The book is about the life of Laura who is living isolated among the mountains in a small cottage of the town. She mimics. From the coffee machine to the melody of birds, she can mimic each and every sound perfectly. When a documentary team of Bo, Solomon, and Rachel discover her talents, she becomes the subject of their documentary film. The story enlarges as Laura’s secrets are revealed and how the public reacts to her talents.

Personally, I refuse to believe that Cecelia Ahern has written this book. I haven’t liked plenty of her book storylines, but her writing has always been beautiful. This book isn’t.   It’s cringeworthy, irritating and by far her worst. I am hugely disappointed. All of the characters were annoying. Especially, horny Solomon. I am used to falling in love with the male leads of Cecelia’s books. Bo’s character which I am sure was invented to gather hate, was the only one I liked. I couldn’t even read a dialogue without wanting to close the book. I wouldn’t recommend this book. May she write better novels in the coming years.

The 25 Must-Read YA Books For Everyone


There’s nothing harder for a true book lover than to choose the “best” YA books of the year. No matter what you do, there’s going to be a real, heartbreaking “kill your darlings” moment, to cite Allen Ginsberg. In the course of making this best-of list, I had approximately 2,763 of them. But what that means is so exciting for YA fans: The young adult books of 2015 were so memorable, creative, page-turning, romantic, thrilling, scary, powerful, and so on, that creating a list of the top 25 is a near impossible venture. So i’m just bowing down to YA lit authors this year for giving us this abundance of riches.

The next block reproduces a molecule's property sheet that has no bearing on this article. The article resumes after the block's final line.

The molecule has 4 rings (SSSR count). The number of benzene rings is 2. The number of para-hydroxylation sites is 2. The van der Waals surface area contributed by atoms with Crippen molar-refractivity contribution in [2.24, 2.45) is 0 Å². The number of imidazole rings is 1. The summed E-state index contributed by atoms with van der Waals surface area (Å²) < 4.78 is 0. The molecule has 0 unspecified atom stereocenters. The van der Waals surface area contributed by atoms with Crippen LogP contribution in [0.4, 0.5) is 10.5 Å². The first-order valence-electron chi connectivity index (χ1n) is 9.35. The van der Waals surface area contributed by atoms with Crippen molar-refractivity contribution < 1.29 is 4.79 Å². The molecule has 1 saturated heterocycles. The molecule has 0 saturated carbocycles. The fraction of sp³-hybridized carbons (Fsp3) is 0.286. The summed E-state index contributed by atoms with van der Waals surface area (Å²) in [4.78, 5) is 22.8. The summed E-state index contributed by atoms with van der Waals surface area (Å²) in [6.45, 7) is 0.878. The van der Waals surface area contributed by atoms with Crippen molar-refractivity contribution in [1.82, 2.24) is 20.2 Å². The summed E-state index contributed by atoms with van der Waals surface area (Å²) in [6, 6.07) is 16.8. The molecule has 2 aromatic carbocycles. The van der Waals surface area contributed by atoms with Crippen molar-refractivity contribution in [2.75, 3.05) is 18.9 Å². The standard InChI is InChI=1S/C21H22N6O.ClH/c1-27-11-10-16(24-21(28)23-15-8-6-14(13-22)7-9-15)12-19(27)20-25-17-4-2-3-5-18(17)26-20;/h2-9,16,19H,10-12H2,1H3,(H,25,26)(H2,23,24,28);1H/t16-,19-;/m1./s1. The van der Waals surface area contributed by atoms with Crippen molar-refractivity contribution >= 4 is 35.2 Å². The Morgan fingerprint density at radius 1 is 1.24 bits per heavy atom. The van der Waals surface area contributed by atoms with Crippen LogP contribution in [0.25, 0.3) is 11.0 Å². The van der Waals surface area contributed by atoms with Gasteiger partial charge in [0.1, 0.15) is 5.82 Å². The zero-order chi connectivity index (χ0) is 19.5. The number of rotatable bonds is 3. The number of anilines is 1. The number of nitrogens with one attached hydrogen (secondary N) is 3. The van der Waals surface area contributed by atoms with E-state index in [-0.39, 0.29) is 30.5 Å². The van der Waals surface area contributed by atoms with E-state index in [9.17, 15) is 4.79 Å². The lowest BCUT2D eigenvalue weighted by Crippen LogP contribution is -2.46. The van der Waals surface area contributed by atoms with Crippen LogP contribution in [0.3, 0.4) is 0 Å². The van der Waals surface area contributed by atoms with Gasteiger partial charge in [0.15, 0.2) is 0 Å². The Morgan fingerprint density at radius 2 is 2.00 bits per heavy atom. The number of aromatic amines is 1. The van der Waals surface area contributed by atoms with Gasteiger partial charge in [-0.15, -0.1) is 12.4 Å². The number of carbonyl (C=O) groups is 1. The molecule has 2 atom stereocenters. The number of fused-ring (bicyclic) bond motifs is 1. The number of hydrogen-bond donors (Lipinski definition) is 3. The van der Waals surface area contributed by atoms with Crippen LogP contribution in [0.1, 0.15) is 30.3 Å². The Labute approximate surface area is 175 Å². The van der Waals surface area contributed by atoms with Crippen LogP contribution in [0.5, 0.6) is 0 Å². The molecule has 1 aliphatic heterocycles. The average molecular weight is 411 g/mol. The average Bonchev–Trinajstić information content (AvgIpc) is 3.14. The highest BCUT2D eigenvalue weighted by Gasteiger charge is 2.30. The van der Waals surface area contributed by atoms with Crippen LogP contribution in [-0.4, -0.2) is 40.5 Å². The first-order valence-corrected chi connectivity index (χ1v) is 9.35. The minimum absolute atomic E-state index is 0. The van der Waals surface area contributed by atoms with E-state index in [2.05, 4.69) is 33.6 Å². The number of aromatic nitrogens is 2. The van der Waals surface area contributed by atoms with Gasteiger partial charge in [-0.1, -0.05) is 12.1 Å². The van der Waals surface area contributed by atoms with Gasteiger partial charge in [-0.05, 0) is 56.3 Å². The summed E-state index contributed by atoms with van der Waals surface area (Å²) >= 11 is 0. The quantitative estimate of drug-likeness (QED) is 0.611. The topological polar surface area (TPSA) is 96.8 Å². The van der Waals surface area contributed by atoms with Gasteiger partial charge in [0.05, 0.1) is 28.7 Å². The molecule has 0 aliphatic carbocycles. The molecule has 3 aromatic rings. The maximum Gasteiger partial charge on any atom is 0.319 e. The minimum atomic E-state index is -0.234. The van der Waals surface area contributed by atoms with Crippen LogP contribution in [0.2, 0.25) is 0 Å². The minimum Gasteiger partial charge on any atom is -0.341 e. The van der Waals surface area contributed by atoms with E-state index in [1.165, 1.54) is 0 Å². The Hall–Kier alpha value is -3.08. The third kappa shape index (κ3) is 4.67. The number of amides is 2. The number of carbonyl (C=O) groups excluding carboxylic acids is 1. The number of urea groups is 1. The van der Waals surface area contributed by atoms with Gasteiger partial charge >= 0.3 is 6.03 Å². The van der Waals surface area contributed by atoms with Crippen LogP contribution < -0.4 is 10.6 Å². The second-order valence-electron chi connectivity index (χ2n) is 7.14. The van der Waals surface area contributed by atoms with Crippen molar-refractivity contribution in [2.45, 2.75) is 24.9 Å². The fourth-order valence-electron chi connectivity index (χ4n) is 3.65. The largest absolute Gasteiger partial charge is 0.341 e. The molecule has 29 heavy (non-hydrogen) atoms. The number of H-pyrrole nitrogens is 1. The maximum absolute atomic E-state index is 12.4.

Still, there were some YA books that were positively undeniable. There were the books that everyone was talking about — from preteens to your grandmothers. There were the books that you recommended to everyone who was listening (and sometimes…

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Funny anecdotes of Mark Twain

When you finish reading a book, that is not the end of the journey. It’s only the beginning. You research about the book, read reviews, even write few. But above all, you are interested in the author. You google them, you read them, you stalk them, you worship them and you read all the books they have written. To celebrate this healthy author obsession, we are starting a series where every Monday we will bring you anecdotes, snippets of information from various authors’ lives.